A Tale for Dark Days: “everything will be alright”

One day, many years ago when I worked as a freelance designer, I found myself in a familiar place of having no work and as a result worrying about the future. That week a number of creative projects had fallen through and there didn’t seem to be much work on the horizon. As the weeks ticked by and money was quickly running out I was getting increasingly anxious. 

Being freelance, I’d been through this situation many times before. So you’d think, by now, I’d be familiar enough with the scene and therefore more relaxed about it, right? Alas not, and despite many years of psychological exploration and meditation practice I would find myself back in this same place of dread and worry. It repeatedly felt as if all the tools, techniques and wisdom I’d learned over the years just flew out the window and were forgotten. Each time I’d turn my life into one huge internal drama with fantasies about never working again, running out of money and losing everything including my mental health. It was an unreal horror story but felt as if I just couldn’t help but torture myself in this way.

However, on this particular day I’m describing, something drove me to sit down and attempt to meditate. All morning I’d been fretting about not being able to cope and as a result the stress upon stress had been rapidly escalating. But even as I sat down and closed my eyes they would fly open again, my mind racing and I’d be on the verge of getting up and ploughing on with frantic emails in a desperate bid to drum up some work. 

After this happening a couple of times I suddenly heard a voice inside myself say, “BE STILL”. It was so powerful and distinct that I immediately complied and a sudden calmness descended through which I was able to quieten my mind for the next hour or so. During that time, as I sat on the floor with eyes calmly closed, I heard the mail being believed but felt no pressing urge to retrieve it.

Eventually I got to my feet, now feeling settled and clear, and collected the post, which included a small brown envelope with my address in a handwritten scrawl. Inside was a plain white postcard with nothing on it. However, on closer inspection I noticed, embossed within the centre of the card, the words “everything will be alright”. There was no other information and no return address. I was astounded and the card, along with the internal instruction, stayed with me for days and facilitated in me a deep steadiness.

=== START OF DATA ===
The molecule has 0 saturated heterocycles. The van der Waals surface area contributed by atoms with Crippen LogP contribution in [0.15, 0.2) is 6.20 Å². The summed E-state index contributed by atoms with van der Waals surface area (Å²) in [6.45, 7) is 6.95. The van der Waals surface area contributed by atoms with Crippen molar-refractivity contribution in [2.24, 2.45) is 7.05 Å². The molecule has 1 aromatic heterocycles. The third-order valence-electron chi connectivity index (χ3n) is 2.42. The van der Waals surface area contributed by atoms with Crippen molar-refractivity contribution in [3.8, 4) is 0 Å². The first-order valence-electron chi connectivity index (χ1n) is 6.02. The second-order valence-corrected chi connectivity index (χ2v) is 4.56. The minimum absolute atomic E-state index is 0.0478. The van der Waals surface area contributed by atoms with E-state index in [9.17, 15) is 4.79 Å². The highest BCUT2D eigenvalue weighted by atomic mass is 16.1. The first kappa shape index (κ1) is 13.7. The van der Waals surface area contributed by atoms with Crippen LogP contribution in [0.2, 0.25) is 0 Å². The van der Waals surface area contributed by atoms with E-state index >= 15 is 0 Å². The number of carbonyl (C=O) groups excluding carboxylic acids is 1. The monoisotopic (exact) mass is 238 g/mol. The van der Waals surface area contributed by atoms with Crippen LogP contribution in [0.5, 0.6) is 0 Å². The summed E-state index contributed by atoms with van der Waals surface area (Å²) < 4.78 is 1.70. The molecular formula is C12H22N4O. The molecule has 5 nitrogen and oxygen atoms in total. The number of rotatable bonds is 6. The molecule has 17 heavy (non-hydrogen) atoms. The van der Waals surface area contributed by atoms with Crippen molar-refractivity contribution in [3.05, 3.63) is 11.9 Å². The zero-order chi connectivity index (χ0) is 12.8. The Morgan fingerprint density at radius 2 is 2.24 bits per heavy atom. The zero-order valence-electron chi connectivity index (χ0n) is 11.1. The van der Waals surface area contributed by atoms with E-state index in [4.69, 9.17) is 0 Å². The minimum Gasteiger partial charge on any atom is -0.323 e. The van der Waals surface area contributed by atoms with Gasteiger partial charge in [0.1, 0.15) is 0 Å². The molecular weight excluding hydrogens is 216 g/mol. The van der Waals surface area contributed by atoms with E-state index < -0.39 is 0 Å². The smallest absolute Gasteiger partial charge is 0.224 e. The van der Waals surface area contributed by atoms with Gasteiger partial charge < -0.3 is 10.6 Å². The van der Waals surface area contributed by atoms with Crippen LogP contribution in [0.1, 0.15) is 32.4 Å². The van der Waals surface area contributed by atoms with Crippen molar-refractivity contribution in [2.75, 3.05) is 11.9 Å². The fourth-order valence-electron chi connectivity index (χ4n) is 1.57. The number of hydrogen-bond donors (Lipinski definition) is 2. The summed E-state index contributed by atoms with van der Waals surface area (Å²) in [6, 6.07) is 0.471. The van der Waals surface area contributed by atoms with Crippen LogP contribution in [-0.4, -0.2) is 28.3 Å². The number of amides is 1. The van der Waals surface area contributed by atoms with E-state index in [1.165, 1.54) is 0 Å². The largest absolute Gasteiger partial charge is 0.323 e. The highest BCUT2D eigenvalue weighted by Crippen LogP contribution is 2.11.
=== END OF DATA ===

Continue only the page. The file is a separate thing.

Within a week or two I had more design work and, as per usual, the stress of the previous weeks had vanished. 

It later transpired that a close friend of mine, who was also a freelance designer, had been doing a print making workshop the weekend before my stressful episode and, having made several embossed cards like this, she sent them out to a number of friends.

Irrespective of the reasons, I felt as if the universe had, internally and through the actions of my friend, reached out to me. It was as if it had put its hand on my shoulder to calm me down. Synchronistically it was exactly what I needed at exactly the right time. I am, by nature, very curious and open-minded about the mysteries of the world and how we influence our lived experience, consciously or unconsciously. Had I not I may have discarded the experience as mere fluke. 

So is there an explanation for this coincidence? The truth is I don’t know and, for me, it doesn’t really matter. What’s most important is that, firstly, I paid attention and secondly, that it really helped to ease my fears. To say I know and can rationalise what happened removes the magic and awe of the experience 

Since that day I’ve remained self-employed and whilst, in the meantime, I’ve changed career I’ve still found myself in that space between work and projects. Sometimes similar fears and agitations have come up but never as acute. During those moments I’ve kept my eyes and ears open for similar signs, but non have materialised. It’s as if that previous experience, as marked as it was, etched itself into my life. I’m taken back to that memory every time panic and stress threatens to overwhelm me and when life suddenly seems uncertain.